Florida Senator Alexander tries alternate route to Catastrophe Fund fix — in conforming bill

Mar 8, 2012

The following article was published in The Florida Current on March 8, 2012:

Sen. Alexander tries alternate route to fix Cat Fund – in conforming bill

By Gray Rohrer

Property insurers will be able to receive tax credits in exchange for up-front contributions to the Florida Hurricane Catastrophe Fund under a new provision introduced to the budget Thursday, the day before the scheduled end of the legislative session.

Sen. JD Alexander, R-Lake Wales, wants to give property insurance companies the option of paying their insurance premium taxes in advance in exchange for a tax break. He says it will raise $1.5 billion and help patch over a potential $3 billion shortfall in the Cat Fund — which acts as a state reinsurance fund — if a one-in-100-year storm (which has a 1 percent chance of happening each year) hits the state.

“It’s very permissive, it’s not a requirement. It’s just a tool,” Alexander said. “It’s just a funding mechanism tool to try to scrape up a little more cash.”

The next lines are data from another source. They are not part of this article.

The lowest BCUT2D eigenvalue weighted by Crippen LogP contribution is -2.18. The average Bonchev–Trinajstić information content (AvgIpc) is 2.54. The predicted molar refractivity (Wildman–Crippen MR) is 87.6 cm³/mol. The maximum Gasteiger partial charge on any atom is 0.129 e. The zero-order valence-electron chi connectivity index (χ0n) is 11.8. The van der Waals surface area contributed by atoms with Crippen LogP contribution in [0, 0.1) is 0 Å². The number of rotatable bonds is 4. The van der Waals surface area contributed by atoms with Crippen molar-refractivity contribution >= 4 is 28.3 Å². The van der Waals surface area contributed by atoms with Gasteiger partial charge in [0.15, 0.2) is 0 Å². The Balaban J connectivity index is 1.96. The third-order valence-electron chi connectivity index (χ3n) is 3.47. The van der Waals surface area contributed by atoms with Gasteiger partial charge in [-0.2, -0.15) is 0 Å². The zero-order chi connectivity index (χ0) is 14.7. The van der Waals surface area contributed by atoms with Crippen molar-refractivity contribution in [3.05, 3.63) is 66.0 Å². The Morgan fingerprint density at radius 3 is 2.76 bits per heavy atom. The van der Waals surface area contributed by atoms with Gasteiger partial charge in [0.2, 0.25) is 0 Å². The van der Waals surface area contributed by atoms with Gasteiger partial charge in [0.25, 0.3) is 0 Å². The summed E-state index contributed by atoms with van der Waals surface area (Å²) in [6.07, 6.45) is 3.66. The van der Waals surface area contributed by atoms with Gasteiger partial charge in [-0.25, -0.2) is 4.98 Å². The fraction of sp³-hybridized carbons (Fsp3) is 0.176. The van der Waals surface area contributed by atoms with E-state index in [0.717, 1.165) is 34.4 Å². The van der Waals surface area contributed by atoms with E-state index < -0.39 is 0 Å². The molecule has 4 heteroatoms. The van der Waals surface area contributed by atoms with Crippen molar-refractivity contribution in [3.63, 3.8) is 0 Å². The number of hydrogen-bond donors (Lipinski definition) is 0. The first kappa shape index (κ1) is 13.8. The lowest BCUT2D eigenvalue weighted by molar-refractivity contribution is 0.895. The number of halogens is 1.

But property insurers aren’t sure how effective the tool will be. The Florida Insurance Premium Tax Pre-Payment Program, as it would be called, is optional, and the tax breaks would be paid out by the Cat Fund, meaning the program would provide short-term liquidity but still face a shortfall.

“It would provide them with a liquidity resource that would cost less in theory than if they had to borrow the money for liquidity purposes, but it does absolutely nothing to increase the ability of the Cat Fund to respond to a large storm. It only addresses liquidity,” said Don Brown, a former Republican House member who is now an insurance agent and senior fellow at the Heartland Institute, a conservative think tank.

The new provision is the latest attempt by Alexander to shore up the Cat Fund. He tacked on an amendment to a separate bill to reduce the fund’s coverage by $2 billion over two years, but Sen. Mike Fasano, R-New Port Richey, a perennial thorn in the side of property insurers, will try to strip that amendment out when the bill, SB 1346, comes up in the Senate on Friday.

Sen. Jack Latvala, R-St. Petersburg, led a revolt against Senate leadership last year over the issue of substantive policy decisions being inserted into budget conforming bills, and threatened to do so again this year in recent budget talks. Alexander, however, said the new tax credit program for the Cat Fund is budget-related and senators will be able to take an educated vote on the budget even with the new measure.

“It has to do with money and it’s a way to consider it,” Alexander said.

House budget negotiators agreed to take up the provision during a budget conference meeting Thursday.

Find this article here: http://www.thefloridacurrent.com/article.cfm?id=26888472